I look at this way, the more time it takes to ship the more time people have to make a better product. At the end of the day it is a complex piece of hardware, but without great software the very best hardware that is possible to create, will not be as good as it could be.

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Doing hardware can be tricky indeed. Since I mostly had almost all Prototype refreshments in hand and had tested them you see how the quality of the product grows over time.

In the beginning the ergonomics were not great, controllers mushy or partly not working at all. Then you try to make the best of it and hide the flaws you might easily spot when you do a demo at a tradeshow for customers. It is always brave to show early products to potential customers and deal with harsh feedback early.

Most of the prototypes to produce are very costly, so they get recycled and reused or fixed in some funny ways to make them work. You have a Frankenstein who married the daughter of McGyver. And your father in law fixed some issues on your circuits.

Also updating Firmware can be tricky. For example an older prototype I updated and created a dead duck cos PCB layout had changed on newer models so the new firmware stopped supporting the earlier prototypes completely. To fix that, you either have to remove the BIOS ROM chip or use a special tool to reflash it with the older BIOS firmware to make it work again. So is it broken? Well, soft broken. Hardware still works, just don’t boot cos it doesn’t find stuff it needs.

Then getting things like suspend, sleep and other power related stuff working can be tricky too. It didn’t sleep cos some part of the monitor cable always sent a wake me up signal. So we found a way to ignore that to make the earlier prototypes work.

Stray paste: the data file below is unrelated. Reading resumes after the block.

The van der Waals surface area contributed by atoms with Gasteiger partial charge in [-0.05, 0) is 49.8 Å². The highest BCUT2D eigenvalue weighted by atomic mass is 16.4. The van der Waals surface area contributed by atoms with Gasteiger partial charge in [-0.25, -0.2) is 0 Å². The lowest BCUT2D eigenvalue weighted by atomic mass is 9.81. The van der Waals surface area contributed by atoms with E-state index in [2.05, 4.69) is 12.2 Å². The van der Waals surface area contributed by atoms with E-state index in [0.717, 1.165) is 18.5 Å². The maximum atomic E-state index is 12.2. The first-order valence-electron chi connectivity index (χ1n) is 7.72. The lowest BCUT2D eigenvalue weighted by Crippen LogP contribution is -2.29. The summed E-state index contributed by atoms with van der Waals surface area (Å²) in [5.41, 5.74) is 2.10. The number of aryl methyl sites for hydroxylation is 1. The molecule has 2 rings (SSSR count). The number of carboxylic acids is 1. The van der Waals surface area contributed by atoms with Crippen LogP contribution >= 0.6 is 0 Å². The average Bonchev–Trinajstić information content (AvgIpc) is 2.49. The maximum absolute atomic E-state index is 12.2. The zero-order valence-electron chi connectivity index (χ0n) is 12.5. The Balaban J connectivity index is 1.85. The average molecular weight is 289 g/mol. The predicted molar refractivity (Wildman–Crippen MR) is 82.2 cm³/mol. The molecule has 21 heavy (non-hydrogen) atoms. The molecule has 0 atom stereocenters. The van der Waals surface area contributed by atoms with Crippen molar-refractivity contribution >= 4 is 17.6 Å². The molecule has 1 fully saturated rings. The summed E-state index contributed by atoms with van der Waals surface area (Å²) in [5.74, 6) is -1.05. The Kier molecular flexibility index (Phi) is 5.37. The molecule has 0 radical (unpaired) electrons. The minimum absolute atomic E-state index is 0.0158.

You also have close contact to vendors, manufacturers from many companies like AMD and others. Finding the right contact in kernel development and other aspects can be tricky, but if you know how to navigate you find them.

Then there is the developer community for Gaming on Linux. Sure there are many distros but the common distro wars the end users do exists there not. Here we help each other and point out which patches who is working on to make it a whole.

To get Manjaro into the gaming niche I started with the ASUS ROG ALLY, as it was the easiest and most near available product I could buy when our hardware project started. You need something to work on. Sure that also didn’t work perfectly. So even final products may need 6 months or so to get fully supported on Linux and then it might take up to one year to land in Mainline Linux.

If you pay that effort you can fasttrack that all. If you want community developers to do the job, it will take a while and you need to find those who will do it and are able to do so. So you invest a lot of your time and money up front and hope in the end it will be a success in such a way it compensates you in the end for the efforts you put into that project so far.

It is a new world you work in and you see different aspects and how you design your operating system.